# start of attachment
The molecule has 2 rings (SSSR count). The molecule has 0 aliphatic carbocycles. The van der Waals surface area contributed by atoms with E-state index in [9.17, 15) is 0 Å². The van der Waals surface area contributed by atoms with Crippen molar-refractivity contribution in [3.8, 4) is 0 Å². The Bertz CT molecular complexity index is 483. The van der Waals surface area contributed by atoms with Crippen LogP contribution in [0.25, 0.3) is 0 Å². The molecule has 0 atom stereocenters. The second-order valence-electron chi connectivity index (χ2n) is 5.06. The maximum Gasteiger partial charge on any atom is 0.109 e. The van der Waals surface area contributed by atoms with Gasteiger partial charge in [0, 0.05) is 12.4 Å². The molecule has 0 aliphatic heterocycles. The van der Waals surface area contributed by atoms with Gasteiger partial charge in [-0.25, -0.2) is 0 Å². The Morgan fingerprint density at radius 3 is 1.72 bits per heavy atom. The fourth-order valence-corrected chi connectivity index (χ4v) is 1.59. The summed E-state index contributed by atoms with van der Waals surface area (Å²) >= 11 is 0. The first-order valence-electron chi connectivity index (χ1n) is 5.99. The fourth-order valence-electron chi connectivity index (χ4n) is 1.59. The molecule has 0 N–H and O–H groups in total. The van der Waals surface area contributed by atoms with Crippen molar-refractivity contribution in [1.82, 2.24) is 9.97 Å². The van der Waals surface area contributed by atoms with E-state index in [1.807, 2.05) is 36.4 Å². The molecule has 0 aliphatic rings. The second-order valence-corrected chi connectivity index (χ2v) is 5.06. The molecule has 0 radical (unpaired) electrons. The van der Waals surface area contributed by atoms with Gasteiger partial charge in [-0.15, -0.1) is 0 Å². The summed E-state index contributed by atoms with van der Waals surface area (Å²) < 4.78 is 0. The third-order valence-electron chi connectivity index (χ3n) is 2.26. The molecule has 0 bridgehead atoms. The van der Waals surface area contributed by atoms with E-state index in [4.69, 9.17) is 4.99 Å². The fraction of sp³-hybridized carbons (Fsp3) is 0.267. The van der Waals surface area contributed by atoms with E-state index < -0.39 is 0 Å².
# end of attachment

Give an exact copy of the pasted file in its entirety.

The molecule has 2 rings (SSSR count). The molecule has 0 aliphatic carbocycles. The van der Waals surface area contributed by atoms with E-state index in [9.17, 15) is 0 Å². The van der Waals surface area contributed by atoms with Crippen molar-refractivity contribution in [3.8, 4) is 0 Å². The Bertz CT molecular complexity index is 483. The van der Waals surface area contributed by atoms with Crippen LogP contribution in [0.25, 0.3) is 0 Å². The molecule has 0 atom stereocenters. The second-order valence-electron chi connectivity index (χ2n) is 5.06. The maximum Gasteiger partial charge on any atom is 0.109 e. The van der Waals surface area contributed by atoms with Gasteiger partial charge in [0, 0.05) is 12.4 Å². The molecule has 0 aliphatic heterocycles. The van der Waals surface area contributed by atoms with Gasteiger partial charge in [-0.25, -0.2) is 0 Å². The Morgan fingerprint density at radius 3 is 1.72 bits per heavy atom. The fourth-order valence-corrected chi connectivity index (χ4v) is 1.59. The summed E-state index contributed by atoms with van der Waals surface area (Å²) >= 11 is 0. The first-order valence-electron chi connectivity index (χ1n) is 5.99. The fourth-order valence-electron chi connectivity index (χ4n) is 1.59. The molecule has 0 N–H and O–H groups in total. The van der Waals surface area contributed by atoms with Crippen molar-refractivity contribution in [1.82, 2.24) is 9.97 Å². The van der Waals surface area contributed by atoms with E-state index in [1.807, 2.05) is 36.4 Å². The molecule has 0 aliphatic rings. The second-order valence-corrected chi connectivity index (χ2v) is 5.06. The molecule has 0 radical (unpaired) electrons. The van der Waals surface area contributed by atoms with Gasteiger partial charge in [-0.15, -0.1) is 0 Å². The summed E-state index contributed by atoms with van der Waals surface area (Å²) < 4.78 is 0. The third-order valence-electron chi connectivity index (χ3n) is 2.26. The molecule has 0 bridgehead atoms. The van der Waals surface area contributed by atoms with E-state index in [4.69, 9.17) is 4.99 Å². The fraction of sp³-hybridized carbons (Fsp3) is 0.267. The van der Waals surface area contributed by atoms with E-state index < -0.39 is 0 Å².